• Optic disc elevation suggests papilledema

Toxicology Series: Hallucinogens

Dr. Yasmin Moftakhar, PGY-1

LSD

LSD

  • LSD (lysergic acid diethylamide)

    • AKA “Acid”, “Loony Toons Superman”, “Yellow Sunshine”, “Lucy in the Sky with Diamonds”

    • Mechanism: serotonin type 2 agonist

    • Colorless, odorless, water-soluble

    • Quick onset (~30 min) and lasts 8-12 hours

    • Sympathomimetic stimulation

      • In massive doses, can cause coagulopathy and cardiac arrest

    • Treatment: PO/IV benzos and supportive care; move to desensitized environment

  • Psilocybin

    • AKA Magic mushroom, Silly putty, God’s flesh

    • Mechanism: same as LSD, 100x less potent

    • Typically consumed whole, but has foul taste

    • Quick onset (~15 minutes)

    • Sympathomimetic stimulation with changes in senses

  • Peyote

    • AKA Howling Wolf, Bad Seed, Half Moon, Nubs, Buttons

    • Typically used in Native Americans religious gatherings

    • Mechanism: same as LSD and Psilocybin but less potent

    • Often brewed as a tea

    • Longer onset, but initial symptoms (~2 hours after ingestion) are often negative with nausea/vomiting/palpitations; later symptoms are often euphoria and mood enhancement

  • Amphetamines (ecstasy, MDMA)

    • AKA Essence, Pep Pills, Super Jellies, Sparkles

    • Synthetic phenylethylamine derivative

    • Colorless and tasteless

    • Quick onset (~30 min) and lasts 4 hours

    • Euphoria, increased sexual interest and decreased social anxiety

    • Can cause severe HTN leading to ischemia, arrhythmia; hyponatremia, MDMA syndrome

    • Long term effects: memory loss, difficulty learning new pieces of information, depression

    • ED management: often supportive, but can be treated with IV benzos

      • If HTN severe, can use IV nitroprusside or phentolamine

      • Be sure to check Na as severe hyponatremia can result

  • Synthetic Cathinones (“Bath Salts”)

    • AKA Flakka, Ivory Wave, Bidet Refreshers, Cosmic Blast

    • Mechanism: stimulates release and re-uptake of biogenic amines

    • Snorted, ingested, or injected

    • Quick onset (~15 minutes)

    • Not detected on any typical chemical urine or blood screens

    • Can cause severe sympathomimetic toxicity with paranoia, palpitations, seizure, rhabdo, hyperthermia

  • PCP (phenylcyclidine)

    • AKA Love Boat, Peace pill, Angel Dust

    • NMDA antagonist, but at high doses can interfere with ACh and dopamine receptors

    • Often co-ingested with other drugs

    • Quick onset, but lipophilic so at high doses, duration can last for days

    • Presents with wide array of symptoms include violence, agitation

    • Medical complications are frequent with seizures, rhabdo, and hypoglycemia/hypotension/hypothermia and traumatic injuries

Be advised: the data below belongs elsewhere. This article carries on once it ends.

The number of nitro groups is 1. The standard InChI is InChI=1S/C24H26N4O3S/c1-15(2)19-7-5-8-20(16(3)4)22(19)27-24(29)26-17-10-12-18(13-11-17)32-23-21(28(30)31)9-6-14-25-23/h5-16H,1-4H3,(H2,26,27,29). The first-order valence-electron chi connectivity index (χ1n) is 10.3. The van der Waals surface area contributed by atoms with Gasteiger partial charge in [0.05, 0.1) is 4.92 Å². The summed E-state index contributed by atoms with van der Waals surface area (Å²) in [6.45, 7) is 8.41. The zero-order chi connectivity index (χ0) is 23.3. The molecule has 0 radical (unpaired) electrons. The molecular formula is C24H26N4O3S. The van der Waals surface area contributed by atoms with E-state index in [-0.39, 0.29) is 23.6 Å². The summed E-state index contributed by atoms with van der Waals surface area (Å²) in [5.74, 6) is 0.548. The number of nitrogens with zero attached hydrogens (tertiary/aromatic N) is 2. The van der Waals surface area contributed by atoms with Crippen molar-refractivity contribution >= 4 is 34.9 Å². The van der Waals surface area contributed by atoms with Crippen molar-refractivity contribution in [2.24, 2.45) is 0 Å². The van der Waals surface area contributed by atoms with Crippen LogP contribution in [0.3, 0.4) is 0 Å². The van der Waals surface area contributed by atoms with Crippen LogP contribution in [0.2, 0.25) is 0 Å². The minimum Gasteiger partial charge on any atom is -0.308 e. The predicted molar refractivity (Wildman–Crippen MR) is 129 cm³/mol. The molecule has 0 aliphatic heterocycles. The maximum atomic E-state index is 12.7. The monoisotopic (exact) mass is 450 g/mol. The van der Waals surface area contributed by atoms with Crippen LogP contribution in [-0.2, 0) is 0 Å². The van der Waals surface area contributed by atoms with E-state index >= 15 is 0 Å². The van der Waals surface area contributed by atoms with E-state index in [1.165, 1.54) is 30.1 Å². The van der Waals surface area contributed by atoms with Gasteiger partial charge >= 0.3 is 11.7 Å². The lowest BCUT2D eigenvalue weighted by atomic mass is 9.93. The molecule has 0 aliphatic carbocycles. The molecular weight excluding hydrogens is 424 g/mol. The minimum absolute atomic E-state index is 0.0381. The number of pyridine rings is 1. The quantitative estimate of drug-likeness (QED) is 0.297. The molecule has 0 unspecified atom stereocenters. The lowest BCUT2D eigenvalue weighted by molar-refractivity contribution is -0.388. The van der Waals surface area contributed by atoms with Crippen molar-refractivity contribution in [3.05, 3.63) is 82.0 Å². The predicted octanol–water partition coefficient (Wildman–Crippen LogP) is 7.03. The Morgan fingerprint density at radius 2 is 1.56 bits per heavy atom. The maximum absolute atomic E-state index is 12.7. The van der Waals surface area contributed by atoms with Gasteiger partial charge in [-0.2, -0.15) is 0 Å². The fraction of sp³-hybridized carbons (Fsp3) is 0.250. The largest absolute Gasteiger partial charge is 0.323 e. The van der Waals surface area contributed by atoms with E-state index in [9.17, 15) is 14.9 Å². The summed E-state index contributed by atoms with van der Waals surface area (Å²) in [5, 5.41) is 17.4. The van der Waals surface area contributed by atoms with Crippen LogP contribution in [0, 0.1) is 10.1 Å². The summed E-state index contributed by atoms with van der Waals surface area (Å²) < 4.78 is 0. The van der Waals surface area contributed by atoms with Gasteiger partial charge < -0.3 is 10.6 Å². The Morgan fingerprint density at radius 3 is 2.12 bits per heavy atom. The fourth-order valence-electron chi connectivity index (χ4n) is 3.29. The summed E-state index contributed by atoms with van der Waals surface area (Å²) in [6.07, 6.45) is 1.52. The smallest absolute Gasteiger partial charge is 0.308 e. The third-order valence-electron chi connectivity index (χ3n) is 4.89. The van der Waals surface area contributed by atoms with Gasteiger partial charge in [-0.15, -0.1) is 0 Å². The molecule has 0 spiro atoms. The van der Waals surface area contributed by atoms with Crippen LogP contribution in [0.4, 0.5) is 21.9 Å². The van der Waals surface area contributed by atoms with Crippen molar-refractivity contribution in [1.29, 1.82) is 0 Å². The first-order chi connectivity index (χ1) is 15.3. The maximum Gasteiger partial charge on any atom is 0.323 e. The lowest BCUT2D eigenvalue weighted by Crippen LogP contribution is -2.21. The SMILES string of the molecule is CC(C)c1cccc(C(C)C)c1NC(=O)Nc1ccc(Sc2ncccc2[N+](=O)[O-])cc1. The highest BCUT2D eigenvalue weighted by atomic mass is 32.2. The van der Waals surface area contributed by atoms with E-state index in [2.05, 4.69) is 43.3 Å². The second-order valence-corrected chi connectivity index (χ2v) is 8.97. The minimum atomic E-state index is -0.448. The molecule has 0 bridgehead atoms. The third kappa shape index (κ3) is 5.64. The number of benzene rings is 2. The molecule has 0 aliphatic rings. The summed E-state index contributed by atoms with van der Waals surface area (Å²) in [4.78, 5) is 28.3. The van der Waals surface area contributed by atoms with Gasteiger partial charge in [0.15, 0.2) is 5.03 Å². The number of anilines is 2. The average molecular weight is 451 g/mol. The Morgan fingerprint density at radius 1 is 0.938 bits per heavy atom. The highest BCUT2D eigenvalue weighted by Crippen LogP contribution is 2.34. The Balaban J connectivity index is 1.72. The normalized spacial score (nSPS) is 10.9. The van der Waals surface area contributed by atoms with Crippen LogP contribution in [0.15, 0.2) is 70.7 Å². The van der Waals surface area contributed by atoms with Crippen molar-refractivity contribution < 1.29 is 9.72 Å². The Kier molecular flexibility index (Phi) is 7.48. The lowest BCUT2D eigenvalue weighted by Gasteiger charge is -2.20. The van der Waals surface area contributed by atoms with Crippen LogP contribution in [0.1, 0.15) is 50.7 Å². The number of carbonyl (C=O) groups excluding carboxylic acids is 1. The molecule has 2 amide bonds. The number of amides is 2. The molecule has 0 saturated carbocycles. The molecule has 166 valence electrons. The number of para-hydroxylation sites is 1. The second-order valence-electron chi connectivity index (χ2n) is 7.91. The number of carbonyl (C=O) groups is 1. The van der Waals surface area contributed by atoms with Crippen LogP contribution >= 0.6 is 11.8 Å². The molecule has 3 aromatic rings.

• Detected in urine for up to 8 days

    • Treatment: supportive with fluids and benzos

  • Cannabinoids

    • AKA skunk, reefer, herb

    • Mechanism: cannabinoid receptor

    • Often smoked

    • Quick onset

    • Free flowing thoughts and anxiolysis with mood enhancement and euphoria

    • Detected in UDS for 3 days in non-chronic users and up to 30 days in chronic users

  • Salvia

    • AKA magic mint, diviner’s sage

    • Original use by Oaxoca indians

    • Mechanism: opiod agonist

    • Chewed or smoked

    • Quick onset

    • Distorted perceptions

    • Treatment: supportive care

Community Lecture Series: Management of Trauma Without In-House Surgery

Dr. William Jian, PGY-3

  • 3 Level 1 Adult Trauma Centers in NE Ohio Trauma Symposium (NOTS)

    • University Hospitals Cleveland Medical Center , MetroHealth Medical Center, Akron General Hospital

  • 2 Level 1 Pediatric Trauma Centers in NE Ohio

    • UH Rainbow Babies and Children’s Hospital, Akron Children’s Hospital

  • Trauma Literature Review

    • Time to management/resuscitation is important (i.e. “Golden Hour”)

    • Transfer times to definitive care facilities are too long

      • Main reason for delay was CT imaging and these are often repeated upon transfer to tertiary center

    • Transfer to tertiary trauma center was associated with a significantly lower 30 day mortality compared to admission and treatment at non-tertiary trauma center

  • Management

    • If time is available, assemble team and equipment prior to arrival

      • Assign roles and use closed-loop communication at all times

    • Follow ABCs and ATLS upon patient arrival

      • Airway, Breathing, Circulation, Disability, Exposure

      • Intubation if necessary, tube thoracostomy placement, hemorrhage control with blood products including pRBCs/FFP/cryo/TXA, gross neurologic exam, complete exposure

    • Consider transferring early and focus on speed and efficiency

      • Focus on resuscitation (RSI, chest tube, pelvic stabilization, splint placement, hemorrhage control, vascular access, transfusions, and surgical airway)

      • Resuscitate aggressively

      • Avoid CT imaging at non-tertiary center if going to transfer

      • If CT imaging is performed at non-tertiary center, avoid incomplete imaging as repeat contrast administration

      • Don’t delay transport

      • CT and XR imaging should only be performed if these will not delay transport

    • Selecting transportation?

      • If ground transportation will take >50 min, consider air transport

      • Always consider capabilities and resources of transporting team

    • Procedures prior to transfer?

      • Tube thoracostomy is not absolutely necessary if PTX small and relatively asymptomatic, even in air transport situations as medical helicopters are not pressurized

      • ED thoracotomy should absolutely not be performed if surgeon not available at institution within 15-30 minutes of procedure (according to EAST guidelines)

      • Peri-mortem C-section can be considered prior to transfer if life-saving for mother

        • If life-saving, pack abdomen with sterile dressings and transfer as soon as possible; do not close uterus or abdomen with sutures unless absolutely necessary